Two kissing craters revealed in a new image from Mars shows evidence of past glacial activity, according to the European Space Agency.
The hourglass-shaped pair were found at the eastern edge of Hellas Basin - roughly 38° South latitude and 104° East.
The impact craters lie near a mountain and scientists suspect a glacier accumulated at the base at some time in the past. If so, ice first flowed into the upper, smaller crater, which measures about 9 kilometres across.
The glacier then continued its flow downhill into the lower crater, which is about 17 km in diameter. Stripes in the craters probably indicate the direction of glacial flow from one crater to another.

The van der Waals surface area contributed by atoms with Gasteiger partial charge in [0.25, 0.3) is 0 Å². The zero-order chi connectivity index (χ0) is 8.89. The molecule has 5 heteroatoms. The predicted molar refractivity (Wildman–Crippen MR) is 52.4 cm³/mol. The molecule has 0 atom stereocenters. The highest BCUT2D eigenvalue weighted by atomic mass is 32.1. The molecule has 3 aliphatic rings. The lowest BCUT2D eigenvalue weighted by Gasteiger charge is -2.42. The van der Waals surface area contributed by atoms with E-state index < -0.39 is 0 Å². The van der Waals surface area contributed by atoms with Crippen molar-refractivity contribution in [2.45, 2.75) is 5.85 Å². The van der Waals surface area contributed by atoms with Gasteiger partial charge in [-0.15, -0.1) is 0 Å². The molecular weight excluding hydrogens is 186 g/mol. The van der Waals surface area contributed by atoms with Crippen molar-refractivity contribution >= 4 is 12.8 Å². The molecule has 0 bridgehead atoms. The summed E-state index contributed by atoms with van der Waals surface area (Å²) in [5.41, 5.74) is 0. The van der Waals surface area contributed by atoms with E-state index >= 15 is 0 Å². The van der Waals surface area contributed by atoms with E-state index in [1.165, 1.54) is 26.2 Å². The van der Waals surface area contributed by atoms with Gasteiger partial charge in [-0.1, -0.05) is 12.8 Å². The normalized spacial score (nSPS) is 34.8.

"There are many features similar to this on Mars, though this is most certainly one of the largest and most dramatic," says John Mustard, a geologist at Brown University, Rhode Island, US.
Geological features like this on the Red Planet have been attributed to ice or glaciers since the 1970s.
"I believe this, and other evidence, is very convincing in showing that glaciers are probably on Mars," Mustard says. "Are they active today? Well, that's another story, but certainly they were active in the recent geologic past."
The picture was taken by the High Resolution Stereo Camera on Europe's Mars Express orbiter.